But some of you have said, “OK, if that is what you mean, what about the Apostle Paul? Did he set up separate congregations for masters and slaves?” I really don’t know. I don’t think so. But that does not mean that didn’t happen. In a recent monograph by Paul Minear entitled The Obedience of Faith, the author suggests that in Rome there were probably five separate congregations of Christians, who numbered a total 3000, and that Paul’s letter to the Romans was written actually to a cluster of churches in the city of Rome. He also suggests that these churches were very different from each other, some being composed almost entirely of Jews Christians, and others (the majority) almost entirely of Gentile Christians. “Instead of visualizing a single Christian congregation, therefore, we should constantly reckon with the probability that within the urban area were to be found forms of Christian community which were as diverse, and probably also as alien, as the churches of Galatia and those of Judea. ”But whatever the case in Rome, Paul in his travels was usually dealing with the phenomenon of house churches, where whole households, masters and slaves, quite likely worshiped together. We cannot believe he ever separated people. However, we do know that he was willing to adopt in different places a radically different approach, as he put it, “for those under the law and for those not under the law.” When, for example, he established an apparently non-Jewish congregation among the Galatians, it was obviously different, perhaps radically different from that of the Jewish congregations elsewhere. We know this because Jewish Christians followed Paul to the Galatians and tried to make them conform to the Jewish Christian pattern. Galatia is a clear case where it was impossible for Paul to submit simultaneously both to the provisions of the Jewish Christian way of life and at the same time to the patterns of an evidently Greek (or perhaps Celtic) congregation.

Paul’s letter to the Galatians, furthermore, shows us how determined he was to allow the Galatian Christians to follow a different Christian life-style. Thus while we do not have any record of his forcing people to meet separately, we do encounter all of Paul’s holy boldness set in opposition to anyone who would try to preserve a single normative pattern of Christian life through a cultural imperialism that would prevent people from employing their own language and culture as a vehicle f or worship and witness. Here, then, is a clear case of a man with cross-cultural evangelistic perspective doing everything within his power to guarantee liberty in Christ to converts who were different from his own social background.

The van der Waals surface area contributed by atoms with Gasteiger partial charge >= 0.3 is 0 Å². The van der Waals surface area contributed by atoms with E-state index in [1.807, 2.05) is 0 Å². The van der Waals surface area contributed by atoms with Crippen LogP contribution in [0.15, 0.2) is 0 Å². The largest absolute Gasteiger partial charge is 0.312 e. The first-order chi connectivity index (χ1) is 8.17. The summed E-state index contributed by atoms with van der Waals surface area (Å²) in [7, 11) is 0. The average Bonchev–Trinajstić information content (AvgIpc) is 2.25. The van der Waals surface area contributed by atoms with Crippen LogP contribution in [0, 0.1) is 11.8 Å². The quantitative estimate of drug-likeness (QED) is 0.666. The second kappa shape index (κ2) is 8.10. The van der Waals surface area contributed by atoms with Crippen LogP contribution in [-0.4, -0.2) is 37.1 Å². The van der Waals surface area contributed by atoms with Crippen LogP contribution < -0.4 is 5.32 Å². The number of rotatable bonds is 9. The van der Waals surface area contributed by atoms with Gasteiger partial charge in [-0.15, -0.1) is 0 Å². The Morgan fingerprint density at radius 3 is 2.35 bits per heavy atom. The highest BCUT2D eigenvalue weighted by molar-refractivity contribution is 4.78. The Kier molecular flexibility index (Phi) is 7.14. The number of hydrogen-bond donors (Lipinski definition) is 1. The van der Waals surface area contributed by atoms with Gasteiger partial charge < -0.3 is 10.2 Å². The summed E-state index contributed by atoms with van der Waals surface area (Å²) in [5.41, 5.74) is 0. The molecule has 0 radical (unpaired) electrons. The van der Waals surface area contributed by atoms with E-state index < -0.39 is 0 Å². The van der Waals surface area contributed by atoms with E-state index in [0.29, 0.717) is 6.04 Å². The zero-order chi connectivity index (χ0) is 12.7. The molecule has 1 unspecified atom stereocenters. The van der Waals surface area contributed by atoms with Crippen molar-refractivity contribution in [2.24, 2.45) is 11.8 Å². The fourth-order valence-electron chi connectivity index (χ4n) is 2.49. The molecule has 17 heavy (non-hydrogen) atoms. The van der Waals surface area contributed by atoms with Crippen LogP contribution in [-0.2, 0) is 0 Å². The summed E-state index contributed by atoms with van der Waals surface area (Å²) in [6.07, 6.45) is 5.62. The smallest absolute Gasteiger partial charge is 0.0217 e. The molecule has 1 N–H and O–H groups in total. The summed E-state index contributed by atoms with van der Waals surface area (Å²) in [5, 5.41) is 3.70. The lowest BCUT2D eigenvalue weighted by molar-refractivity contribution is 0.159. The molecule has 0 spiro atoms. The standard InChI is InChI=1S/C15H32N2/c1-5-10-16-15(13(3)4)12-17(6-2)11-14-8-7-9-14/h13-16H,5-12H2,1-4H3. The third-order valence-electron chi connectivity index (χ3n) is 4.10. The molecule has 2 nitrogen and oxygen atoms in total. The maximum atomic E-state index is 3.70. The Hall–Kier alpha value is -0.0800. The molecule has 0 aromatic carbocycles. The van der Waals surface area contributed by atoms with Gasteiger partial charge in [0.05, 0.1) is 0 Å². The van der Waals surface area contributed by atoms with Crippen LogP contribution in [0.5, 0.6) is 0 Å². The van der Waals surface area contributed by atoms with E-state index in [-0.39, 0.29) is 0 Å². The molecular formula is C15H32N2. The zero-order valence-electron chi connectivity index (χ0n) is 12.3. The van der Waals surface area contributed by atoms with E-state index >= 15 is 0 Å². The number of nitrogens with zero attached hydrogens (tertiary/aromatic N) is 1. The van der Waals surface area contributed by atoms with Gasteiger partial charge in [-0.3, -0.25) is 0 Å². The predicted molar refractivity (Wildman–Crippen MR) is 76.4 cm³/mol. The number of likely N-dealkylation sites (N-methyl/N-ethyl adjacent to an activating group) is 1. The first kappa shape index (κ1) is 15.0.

This same thing is seen when Paul opposed Peter in Antioch. Peter was a Galilean Jew who was perhaps to some extent bi-cultural. He could have at least been able to understand the predominantly Greek lifestyle of the Antioch church. Indeed, he did seem to fit in until the moment other Jewish Christians came to the door. At this point Peter also discovered that in a given situation he had to choose between following Jewish or Greek customs. At this point he wavered. Did he lack the Spirit of God? Did he lack the love of God? Or did he fail to understand the way of God’s love? Peter did not question the validity of a Greek congregation. Peter had already acknowledged this before his Jewish compatriots walked in the door. The point was that Peter was pained for others to know him as one who could shift from one community to the other. What this means to us today is quite clear. There were in fact in the New Testament period two significantly different communities of believers. Peter was regarded the apostle to the circumcision and Paul to the uncircumcision. Peter identified more easily with the Jews, and no doubt had a hard time explaining to Jews his experience at Cornelius’ household, namely his discovery that Greek congregations were to be considered legitimate. Paul, on the other hand, was able to identify more closely with the Greek congregations. They were perhaps eventually his primary missionary target, even though in a given locality he always began with the Jews.